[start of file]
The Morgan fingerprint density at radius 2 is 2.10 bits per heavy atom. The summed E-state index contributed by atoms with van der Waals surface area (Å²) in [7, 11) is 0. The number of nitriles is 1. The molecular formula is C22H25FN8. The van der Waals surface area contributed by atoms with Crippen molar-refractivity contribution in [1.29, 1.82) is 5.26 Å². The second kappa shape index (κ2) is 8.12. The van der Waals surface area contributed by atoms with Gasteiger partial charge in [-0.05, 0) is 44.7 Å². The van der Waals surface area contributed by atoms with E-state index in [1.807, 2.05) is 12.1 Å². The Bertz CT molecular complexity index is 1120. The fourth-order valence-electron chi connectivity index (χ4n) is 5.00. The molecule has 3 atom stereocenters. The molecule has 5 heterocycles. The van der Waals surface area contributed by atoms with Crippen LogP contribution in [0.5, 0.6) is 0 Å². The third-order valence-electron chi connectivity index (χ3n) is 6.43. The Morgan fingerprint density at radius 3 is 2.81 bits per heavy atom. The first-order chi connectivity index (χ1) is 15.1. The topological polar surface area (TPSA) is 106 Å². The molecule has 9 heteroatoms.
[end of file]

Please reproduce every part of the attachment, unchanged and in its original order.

The Morgan fingerprint density at radius 2 is 2.10 bits per heavy atom. The summed E-state index contributed by atoms with van der Waals surface area (Å²) in [7, 11) is 0. The number of nitriles is 1. The molecular formula is C22H25FN8. The van der Waals surface area contributed by atoms with Crippen molar-refractivity contribution in [1.29, 1.82) is 5.26 Å². The second kappa shape index (κ2) is 8.12. The van der Waals surface area contributed by atoms with Gasteiger partial charge in [-0.05, 0) is 44.7 Å². The van der Waals surface area contributed by atoms with E-state index in [1.807, 2.05) is 12.1 Å². The Bertz CT molecular complexity index is 1120. The fourth-order valence-electron chi connectivity index (χ4n) is 5.00. The molecule has 3 atom stereocenters. The molecule has 5 heterocycles. The van der Waals surface area contributed by atoms with Crippen LogP contribution in [0.5, 0.6) is 0 Å². The third-order valence-electron chi connectivity index (χ3n) is 6.43. The Morgan fingerprint density at radius 3 is 2.81 bits per heavy atom. The first-order chi connectivity index (χ1) is 15.1. The topological polar surface area (TPSA) is 106 Å². The molecule has 9 heteroatoms.